Early 2012 when my class went to Big Isle for a field project, Nancy organized a night manta ray snorkeling group and asked me to join. I reluctantly said no, opting to spend that weekend with Col. It didn’t take long for them to report back on the trip with raving reviews, and Col said he’d take me to a better swim with the mantas than any of the commercial tours. That took 3 years to happen. And my first and only manta that night was a baby chilling right by the pier; we saw it before even setting foot on the outrigger canoe, and long before I tried to shoo away the disappointment that the crew only provided a wetsuit top instead of a full suit, took the deepest breath and dropped off into the cold water. Col and I were the first to wimp out after barely 10 minutes hanging onto the surfboard-as-floater looking down at plankton and blue needle fish, blaming our intolerance on our upbringing in the tropics.

But the ocean was still kind. As we sat shivering in our towels back in the canoe, thoroughly disappointed at the lack of warmth, manta rays, and hot chocolate that the crew had promised but then forgot to bring, we got unexpected guests. The best kind 🙂 Dolphins! My first time seeing them in real life actually. A playful pod of 7 bottlenose that didn’t seem to get tired of circling us. For a moment I was tempted to go back down in the water and swim with them, ’cause they came so close, within 10 feet of the canoe, but staying dry won out. I was happy enough to just sit and watch them going round and around. Such elegance when they glide in the water, and such delight when they jump one after another (it’s so hard to imagine that they’re capable of some horrific acts). I would like to think that it was just as exciting and entertaining for them to check us out as it was for us to watch them. Later as we headed back to shore, the captain woman in an attempt to steer away from the failure of the night decided to chase the dolphins to give us a few more show minutes. I was abhorred at such harassment and any of my positive feeling for her promptly dissolved away. But I didn’t say a thing.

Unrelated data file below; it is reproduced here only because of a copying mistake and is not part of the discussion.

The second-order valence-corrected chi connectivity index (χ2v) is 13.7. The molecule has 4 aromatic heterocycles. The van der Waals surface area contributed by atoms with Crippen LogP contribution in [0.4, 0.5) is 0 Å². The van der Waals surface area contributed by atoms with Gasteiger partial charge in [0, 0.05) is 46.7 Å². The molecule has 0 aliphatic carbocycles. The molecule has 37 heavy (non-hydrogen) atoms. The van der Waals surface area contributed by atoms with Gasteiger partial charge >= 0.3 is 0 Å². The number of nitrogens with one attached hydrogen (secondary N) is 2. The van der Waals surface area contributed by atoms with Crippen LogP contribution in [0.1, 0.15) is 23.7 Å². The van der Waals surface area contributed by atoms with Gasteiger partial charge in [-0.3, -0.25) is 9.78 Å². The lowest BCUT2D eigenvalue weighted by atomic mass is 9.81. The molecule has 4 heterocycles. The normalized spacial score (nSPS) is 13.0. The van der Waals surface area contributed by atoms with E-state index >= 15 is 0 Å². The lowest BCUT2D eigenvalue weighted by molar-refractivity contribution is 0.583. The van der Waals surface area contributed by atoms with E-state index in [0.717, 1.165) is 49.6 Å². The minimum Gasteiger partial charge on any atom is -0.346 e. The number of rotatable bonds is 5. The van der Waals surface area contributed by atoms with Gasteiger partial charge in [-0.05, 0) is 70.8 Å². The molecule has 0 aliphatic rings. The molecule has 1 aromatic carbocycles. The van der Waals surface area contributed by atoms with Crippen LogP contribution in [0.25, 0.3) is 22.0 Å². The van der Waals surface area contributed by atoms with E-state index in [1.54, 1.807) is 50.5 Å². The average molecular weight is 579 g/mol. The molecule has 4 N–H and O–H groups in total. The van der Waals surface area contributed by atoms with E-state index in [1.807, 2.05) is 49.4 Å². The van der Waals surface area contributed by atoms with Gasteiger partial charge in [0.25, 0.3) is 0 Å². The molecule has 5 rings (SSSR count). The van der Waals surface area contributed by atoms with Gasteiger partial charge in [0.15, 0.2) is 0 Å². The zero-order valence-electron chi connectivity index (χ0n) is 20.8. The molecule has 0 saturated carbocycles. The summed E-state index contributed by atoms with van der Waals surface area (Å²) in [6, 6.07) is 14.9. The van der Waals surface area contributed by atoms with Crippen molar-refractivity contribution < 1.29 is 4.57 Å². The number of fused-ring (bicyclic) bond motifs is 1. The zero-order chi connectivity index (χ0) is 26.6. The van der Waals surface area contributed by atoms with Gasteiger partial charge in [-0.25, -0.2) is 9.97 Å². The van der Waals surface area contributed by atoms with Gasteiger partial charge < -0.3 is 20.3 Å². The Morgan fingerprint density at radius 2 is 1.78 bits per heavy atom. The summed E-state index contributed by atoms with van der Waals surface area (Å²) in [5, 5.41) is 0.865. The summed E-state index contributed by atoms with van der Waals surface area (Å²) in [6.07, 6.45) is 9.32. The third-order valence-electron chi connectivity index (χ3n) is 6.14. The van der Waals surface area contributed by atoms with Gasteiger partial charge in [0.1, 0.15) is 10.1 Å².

Cold water in Hawai’i also brings another much loved group of immigrants: the humpback. Both dolphins and whales are considered manifestations of Kanaloa – god of the ocean, one of the four major gods in Hawaiian religion. I’d only heard their strangely soothing singing and seen their bumps far out in the water, usually a mom and her calf playing. Luck was on my side again during this trip. We went to pebble beach at the same time that a whale was patrolling along the coast. We saw her pump up a fountain as we drove down, and on the beach, while we were busy eating opi’hi freshly picked off the rocks, she came and flipped her tail up 100 feet at most from where we were standing. I was in awe.

Unrelated photos of beaches and sunsets:

picking opihi, pebble beach, Big Island, Hawaii

pebble beach, Big Island, Hawaii

sunset, Keauhou, Big Island, Hawaii


sunset, Mauna Loa, Big Island, Hawaii